Why I hated Christian Grey

I have just watched the official trailer for ‘Fifty Shades of Grey’ the movie. It left me feeling confused, but prompted me finally to write this post.

As I mentioned previously, it was only recently that I finally managed to read this book. In the world of publishing, ‘Fifty Shades of Grey’ is a big deal. According to my favourite source of information, Wikipedia (besides my husband, of course), the three-part series has sold more than 100 million copies and is the fastest selling paper back of all time. These stats are insanely impressive and a sign that the books’ author, EL James, tapped directly into mainstream consciousness. In other words, for a lot of people, she got it just right.

Let’s be clear. I didn’t like the book. It bored, horrified and annoyed me. But it did open my eyes to the power of romance and its associated exquisite suspense for stories concerned with sexual relationships between – even if those stories are really only about the sex. This might sound obvious, but there are many, many examples of erotic fiction that don’t have a whiff of love about them but work.

However, for many people (by which I really mean for many women), the primal urge for sexual gratification is almost inseparable from the erotic thrill of romantic tension. I think this particularly applies to the excitement of being pursued by a man and of being singled out for pursuit because he thinks you are special – especially by a man who is gorgeous, aristocratic or, its modern-day equivalent, rich and/or famous. I believe these are core buttons for the female psyche – and oh did EL James press these buttons for her readers. And they lapped it up in their millions.

Christian Grey pursues, he singles out, he redefines himself because of the way he feels about Anastasia and, of course, he is a gorgeous, self-made billionaire. But it is all too much. The man is a unstoppable control freak; he is unrelenting and selfish, acting with little apparent thought for the welfare or well being of his romantic focus (Anastasia) unless it is in the context of how her harm could affect him.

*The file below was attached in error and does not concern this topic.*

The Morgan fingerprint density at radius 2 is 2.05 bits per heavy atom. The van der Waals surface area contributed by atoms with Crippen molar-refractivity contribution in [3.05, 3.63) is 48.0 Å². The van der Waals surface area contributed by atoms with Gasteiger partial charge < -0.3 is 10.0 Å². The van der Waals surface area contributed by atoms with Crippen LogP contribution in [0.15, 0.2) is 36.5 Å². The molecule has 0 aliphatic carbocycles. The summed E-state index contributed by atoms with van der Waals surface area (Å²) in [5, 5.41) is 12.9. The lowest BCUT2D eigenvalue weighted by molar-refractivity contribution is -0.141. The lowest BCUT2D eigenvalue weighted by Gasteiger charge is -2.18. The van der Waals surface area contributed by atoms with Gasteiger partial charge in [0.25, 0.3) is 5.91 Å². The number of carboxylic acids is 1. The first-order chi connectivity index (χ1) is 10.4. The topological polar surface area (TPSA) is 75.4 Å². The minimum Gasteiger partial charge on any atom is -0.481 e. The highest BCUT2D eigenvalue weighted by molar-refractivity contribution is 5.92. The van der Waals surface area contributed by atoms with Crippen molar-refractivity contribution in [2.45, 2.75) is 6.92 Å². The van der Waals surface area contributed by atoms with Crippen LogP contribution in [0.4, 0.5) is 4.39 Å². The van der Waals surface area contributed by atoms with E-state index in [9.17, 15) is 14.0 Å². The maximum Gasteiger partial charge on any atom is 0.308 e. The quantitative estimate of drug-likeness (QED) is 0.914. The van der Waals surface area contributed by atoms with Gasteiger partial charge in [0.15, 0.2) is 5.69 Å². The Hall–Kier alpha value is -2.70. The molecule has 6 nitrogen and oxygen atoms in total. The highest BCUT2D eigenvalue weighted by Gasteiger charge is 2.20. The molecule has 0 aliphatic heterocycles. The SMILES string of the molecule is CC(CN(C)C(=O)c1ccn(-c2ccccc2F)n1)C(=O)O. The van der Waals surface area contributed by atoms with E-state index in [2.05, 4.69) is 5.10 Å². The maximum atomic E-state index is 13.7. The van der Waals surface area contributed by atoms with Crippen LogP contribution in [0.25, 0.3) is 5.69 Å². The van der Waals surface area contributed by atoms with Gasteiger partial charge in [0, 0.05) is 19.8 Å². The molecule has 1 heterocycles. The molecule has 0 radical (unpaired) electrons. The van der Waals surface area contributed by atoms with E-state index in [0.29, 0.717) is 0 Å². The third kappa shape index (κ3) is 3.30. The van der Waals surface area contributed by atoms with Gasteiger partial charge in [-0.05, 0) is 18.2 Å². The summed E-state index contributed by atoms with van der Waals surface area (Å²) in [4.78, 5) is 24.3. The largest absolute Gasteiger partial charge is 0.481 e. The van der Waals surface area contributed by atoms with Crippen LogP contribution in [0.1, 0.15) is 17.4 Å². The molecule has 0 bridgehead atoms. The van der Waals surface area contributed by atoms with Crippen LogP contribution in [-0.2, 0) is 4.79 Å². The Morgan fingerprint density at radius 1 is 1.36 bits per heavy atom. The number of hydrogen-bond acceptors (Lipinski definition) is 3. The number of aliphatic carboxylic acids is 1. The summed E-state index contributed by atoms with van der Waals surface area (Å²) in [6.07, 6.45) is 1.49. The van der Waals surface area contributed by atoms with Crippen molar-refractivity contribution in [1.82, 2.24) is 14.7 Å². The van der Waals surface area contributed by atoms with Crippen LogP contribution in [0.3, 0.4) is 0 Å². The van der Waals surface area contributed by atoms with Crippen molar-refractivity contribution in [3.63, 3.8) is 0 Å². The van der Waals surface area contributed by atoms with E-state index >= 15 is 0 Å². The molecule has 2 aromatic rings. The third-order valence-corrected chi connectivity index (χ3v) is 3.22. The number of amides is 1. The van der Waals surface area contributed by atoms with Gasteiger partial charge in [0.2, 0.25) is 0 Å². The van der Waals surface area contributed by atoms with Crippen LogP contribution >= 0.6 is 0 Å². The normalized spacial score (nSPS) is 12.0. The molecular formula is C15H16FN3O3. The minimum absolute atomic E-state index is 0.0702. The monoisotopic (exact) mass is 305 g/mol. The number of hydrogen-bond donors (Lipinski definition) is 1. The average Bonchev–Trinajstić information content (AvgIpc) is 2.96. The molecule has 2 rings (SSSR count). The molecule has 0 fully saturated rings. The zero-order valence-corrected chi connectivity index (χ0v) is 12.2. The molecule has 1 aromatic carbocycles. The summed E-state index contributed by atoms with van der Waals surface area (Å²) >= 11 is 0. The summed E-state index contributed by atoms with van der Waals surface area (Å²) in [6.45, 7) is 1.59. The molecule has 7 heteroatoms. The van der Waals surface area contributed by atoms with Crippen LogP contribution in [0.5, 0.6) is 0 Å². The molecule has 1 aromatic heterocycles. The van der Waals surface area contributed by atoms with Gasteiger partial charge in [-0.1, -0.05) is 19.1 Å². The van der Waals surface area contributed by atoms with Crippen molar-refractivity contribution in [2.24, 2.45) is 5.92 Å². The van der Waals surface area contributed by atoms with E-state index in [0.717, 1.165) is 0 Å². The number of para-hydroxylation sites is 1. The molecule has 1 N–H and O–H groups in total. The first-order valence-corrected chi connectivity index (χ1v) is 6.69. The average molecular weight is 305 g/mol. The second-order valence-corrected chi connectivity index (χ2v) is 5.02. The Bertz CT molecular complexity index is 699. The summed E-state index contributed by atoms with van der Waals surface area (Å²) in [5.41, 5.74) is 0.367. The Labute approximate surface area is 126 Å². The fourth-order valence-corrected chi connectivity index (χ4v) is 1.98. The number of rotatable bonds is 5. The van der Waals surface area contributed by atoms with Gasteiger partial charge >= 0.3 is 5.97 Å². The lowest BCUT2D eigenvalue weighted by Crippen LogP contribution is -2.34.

Then there is the sex thing. Never have I read less exciting sex scenes. I was left so metaphorically flacid that I found myself skipping the sex bits because they were so boring – and that has NEVER happened to me before. NEVER. EVER. EVER. I just skipped them and read to the end of the novel, wondering how this train wreck of a relationship was going to be resolved. And frankly I was relieved with the way she concluded the story. It was the only thing that made sense.  And I will not be going back for more Christian Grey madness.

There are plenty of better qualified commentators who have talked about the abuse and bullying that lies at the heart of the relationship between Christian Grey and Anastasia Steele. I could not better what they have said, but their arguments raise concerning issues.   More worrying still, a recent article in the Independent suggests that women who read these books are more likely to be in abusive relationships. Dear G-d.

BDSM can be safe, healthy erotic pleasure for people who enjoy it. But the way in which Christian Grey works to extend his framework of control from the ‘Red Room’ to every aspect of his relationship with Anastasia was extremely disturbing. It was not about testing erotic boundaries, it was just about control. By exerting his numerous resources to contain and manipulate a woman who was clearly vulnerable, he revealed himself as grotesque and malevolent.

I understand the appeal of determined masculine pursuit; of strong, ‘manly’, driven men; of being singled out. I see the attraction of power, wealth and fame and I can see the erotic pull of powerlessness and vulnerability – but I don’t find abuse and excessive controlling attractive. Far from being attracted to the character of Christian Grey, I find him alarming. And I am disturbed that so many women have been drawn, indeed aroused, by a man with these personality traits. I am frightened by what it says about many relationships between men and women. But even more so, I am distressed about what it says about us as women. May HaShem protect us from ourselves.